The work of Helena Almeida essentially deconstructs the two-dimensional nature of painting. Three-dimensional paintings from 1969 reveal the hidden side of the canvas, unveiling the view from elsewhere. The previously unseen side now displays the essential structure that supports the fabric, a curtain that covers, uncovers, falls and curls up, blending with the window it once concealed.
By wearing the canvas, Almeida explores the relationship between painting and the artist’s body in performance. She would go on to repeat such activities, photographed by Artur Rosa, her husband and “viewer number one”. In a series of black-and-white photographs, Almeida applies brushstrokes of a vivid blue, before proceeding to detach the colour and stash it in her pocket.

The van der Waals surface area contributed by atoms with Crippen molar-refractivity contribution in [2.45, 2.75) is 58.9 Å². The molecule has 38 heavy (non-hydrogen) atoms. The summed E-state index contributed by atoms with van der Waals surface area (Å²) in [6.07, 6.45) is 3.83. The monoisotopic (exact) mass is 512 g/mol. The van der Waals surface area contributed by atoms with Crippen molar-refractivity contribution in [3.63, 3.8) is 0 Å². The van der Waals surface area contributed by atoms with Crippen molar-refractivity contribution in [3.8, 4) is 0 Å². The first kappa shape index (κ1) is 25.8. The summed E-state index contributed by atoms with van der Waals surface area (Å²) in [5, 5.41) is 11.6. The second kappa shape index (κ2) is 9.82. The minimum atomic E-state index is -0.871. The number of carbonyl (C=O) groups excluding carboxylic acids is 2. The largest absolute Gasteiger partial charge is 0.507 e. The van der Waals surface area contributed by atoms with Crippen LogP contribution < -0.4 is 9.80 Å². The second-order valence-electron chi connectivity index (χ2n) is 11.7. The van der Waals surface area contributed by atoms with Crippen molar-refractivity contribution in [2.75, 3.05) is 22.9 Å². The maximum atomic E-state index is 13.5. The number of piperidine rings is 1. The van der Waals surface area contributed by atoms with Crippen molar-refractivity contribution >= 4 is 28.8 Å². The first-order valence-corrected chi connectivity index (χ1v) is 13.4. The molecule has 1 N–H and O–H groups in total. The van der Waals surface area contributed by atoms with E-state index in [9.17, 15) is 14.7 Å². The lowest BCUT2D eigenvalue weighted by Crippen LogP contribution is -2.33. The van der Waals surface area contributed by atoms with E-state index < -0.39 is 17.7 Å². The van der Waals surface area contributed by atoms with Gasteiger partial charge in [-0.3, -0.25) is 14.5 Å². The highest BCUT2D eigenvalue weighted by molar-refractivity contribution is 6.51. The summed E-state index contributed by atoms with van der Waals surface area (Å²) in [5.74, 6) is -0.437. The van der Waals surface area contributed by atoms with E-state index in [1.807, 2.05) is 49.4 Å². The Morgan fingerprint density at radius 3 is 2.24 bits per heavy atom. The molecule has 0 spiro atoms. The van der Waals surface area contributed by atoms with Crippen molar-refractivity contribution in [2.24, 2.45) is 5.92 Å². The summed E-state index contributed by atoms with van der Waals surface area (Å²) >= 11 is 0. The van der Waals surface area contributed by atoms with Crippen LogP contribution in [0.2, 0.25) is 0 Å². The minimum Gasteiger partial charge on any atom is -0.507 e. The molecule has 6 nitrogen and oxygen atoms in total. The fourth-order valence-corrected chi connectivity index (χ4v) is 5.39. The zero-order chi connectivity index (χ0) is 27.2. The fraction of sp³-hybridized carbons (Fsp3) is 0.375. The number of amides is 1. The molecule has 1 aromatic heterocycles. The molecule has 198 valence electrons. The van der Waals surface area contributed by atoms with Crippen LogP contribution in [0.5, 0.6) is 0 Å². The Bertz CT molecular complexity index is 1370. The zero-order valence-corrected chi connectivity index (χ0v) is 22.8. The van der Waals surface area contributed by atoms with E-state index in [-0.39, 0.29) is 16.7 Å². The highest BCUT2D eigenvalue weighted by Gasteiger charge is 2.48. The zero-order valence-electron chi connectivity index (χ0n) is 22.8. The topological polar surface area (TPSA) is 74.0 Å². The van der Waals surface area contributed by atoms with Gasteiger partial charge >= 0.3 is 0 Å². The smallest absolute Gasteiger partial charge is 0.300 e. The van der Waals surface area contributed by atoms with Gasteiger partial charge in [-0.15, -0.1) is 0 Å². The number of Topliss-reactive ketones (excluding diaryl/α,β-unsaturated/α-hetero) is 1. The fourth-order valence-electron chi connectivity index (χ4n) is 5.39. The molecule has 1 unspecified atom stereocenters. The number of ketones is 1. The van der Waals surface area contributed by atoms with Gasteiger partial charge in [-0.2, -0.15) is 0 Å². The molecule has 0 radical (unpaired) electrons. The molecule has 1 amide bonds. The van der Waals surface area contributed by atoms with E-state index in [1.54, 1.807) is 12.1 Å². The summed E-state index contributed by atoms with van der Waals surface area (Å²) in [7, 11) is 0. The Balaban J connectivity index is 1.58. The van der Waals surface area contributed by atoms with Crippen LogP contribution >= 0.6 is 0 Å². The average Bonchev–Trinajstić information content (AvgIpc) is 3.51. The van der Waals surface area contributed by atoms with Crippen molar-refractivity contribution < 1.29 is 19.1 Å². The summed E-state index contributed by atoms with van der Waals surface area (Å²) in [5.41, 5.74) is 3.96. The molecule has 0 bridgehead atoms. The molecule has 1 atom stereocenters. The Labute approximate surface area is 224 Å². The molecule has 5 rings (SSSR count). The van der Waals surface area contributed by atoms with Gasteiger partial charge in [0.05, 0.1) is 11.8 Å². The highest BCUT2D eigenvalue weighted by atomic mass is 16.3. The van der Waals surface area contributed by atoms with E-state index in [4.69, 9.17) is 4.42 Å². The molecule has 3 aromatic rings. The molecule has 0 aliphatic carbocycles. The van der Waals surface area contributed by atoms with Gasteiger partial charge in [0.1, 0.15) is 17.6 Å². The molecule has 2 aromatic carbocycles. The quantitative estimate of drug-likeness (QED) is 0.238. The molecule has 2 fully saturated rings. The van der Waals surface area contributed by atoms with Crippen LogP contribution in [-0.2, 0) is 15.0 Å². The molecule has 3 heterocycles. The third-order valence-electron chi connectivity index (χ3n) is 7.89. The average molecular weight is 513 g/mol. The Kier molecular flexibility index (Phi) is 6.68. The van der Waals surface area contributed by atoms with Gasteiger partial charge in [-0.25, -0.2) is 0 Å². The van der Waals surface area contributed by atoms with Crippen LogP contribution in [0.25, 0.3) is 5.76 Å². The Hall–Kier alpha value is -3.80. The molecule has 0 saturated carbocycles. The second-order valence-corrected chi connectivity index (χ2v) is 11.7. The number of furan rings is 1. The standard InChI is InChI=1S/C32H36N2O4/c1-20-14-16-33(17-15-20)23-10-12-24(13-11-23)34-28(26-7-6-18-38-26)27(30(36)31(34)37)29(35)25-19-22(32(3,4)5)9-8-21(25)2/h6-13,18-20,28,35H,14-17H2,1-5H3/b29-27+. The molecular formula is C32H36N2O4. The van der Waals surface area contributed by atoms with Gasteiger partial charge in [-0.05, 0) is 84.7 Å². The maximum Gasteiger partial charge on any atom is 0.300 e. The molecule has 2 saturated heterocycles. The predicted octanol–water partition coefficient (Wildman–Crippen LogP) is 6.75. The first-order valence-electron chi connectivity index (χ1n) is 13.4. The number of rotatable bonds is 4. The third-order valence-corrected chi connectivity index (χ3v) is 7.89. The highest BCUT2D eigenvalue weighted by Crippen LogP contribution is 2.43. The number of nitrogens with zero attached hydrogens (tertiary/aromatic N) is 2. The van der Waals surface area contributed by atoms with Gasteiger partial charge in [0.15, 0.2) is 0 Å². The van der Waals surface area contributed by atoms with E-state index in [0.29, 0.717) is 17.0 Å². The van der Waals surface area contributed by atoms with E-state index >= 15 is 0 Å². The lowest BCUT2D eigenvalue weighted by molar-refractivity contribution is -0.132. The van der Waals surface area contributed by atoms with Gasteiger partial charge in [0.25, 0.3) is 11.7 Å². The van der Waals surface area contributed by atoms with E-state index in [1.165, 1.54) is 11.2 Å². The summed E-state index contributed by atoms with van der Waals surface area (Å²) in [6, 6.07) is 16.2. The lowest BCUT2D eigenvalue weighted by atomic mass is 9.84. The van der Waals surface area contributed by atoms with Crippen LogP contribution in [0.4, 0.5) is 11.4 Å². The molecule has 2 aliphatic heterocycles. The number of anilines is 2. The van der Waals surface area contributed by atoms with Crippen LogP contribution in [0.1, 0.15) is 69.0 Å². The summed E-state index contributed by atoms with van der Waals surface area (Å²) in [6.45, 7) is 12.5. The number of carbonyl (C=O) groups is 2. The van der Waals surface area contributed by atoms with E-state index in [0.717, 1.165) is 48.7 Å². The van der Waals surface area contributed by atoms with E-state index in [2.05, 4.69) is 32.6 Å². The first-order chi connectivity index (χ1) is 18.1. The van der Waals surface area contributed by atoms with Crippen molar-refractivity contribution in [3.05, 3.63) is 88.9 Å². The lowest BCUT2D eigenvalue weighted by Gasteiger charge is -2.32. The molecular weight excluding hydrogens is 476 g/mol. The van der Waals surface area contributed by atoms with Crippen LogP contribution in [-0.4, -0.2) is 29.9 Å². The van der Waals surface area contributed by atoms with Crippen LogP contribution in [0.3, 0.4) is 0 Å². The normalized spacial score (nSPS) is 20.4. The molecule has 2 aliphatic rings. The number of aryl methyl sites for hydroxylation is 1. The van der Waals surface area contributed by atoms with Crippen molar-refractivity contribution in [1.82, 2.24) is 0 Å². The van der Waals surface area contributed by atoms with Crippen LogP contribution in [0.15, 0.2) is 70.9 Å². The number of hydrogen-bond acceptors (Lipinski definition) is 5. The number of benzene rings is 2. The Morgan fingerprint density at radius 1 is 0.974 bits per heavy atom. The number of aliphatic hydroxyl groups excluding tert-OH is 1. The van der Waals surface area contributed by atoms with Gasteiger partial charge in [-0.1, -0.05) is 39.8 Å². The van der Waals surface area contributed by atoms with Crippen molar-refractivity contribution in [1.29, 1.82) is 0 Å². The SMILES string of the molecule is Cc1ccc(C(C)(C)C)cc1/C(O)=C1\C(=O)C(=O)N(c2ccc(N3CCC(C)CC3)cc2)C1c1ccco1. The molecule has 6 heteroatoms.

She variously hides from or reveals herself to the viewer, whom she challenges to “Feel me, Hear me, See me” (Series “Sente-me, Ouve-me, Vê-me”). Through its countless iterations, this series explores the inherent impossibilities of the sensory experiences that have been stipulated.
Clad in “sharp, deep black”, her body cuts across highly architectural canvases that inhabit the space of her studio. This was the very place where, as a girl she would pose for her father, the sculptor Leopoldo Almeida. Here, too, she would examine the powers of seduction of a woman who, as she got older, reshaped her involvement with sculpture, crossing the wall, lowering her foot, her hand or entire body to the floor.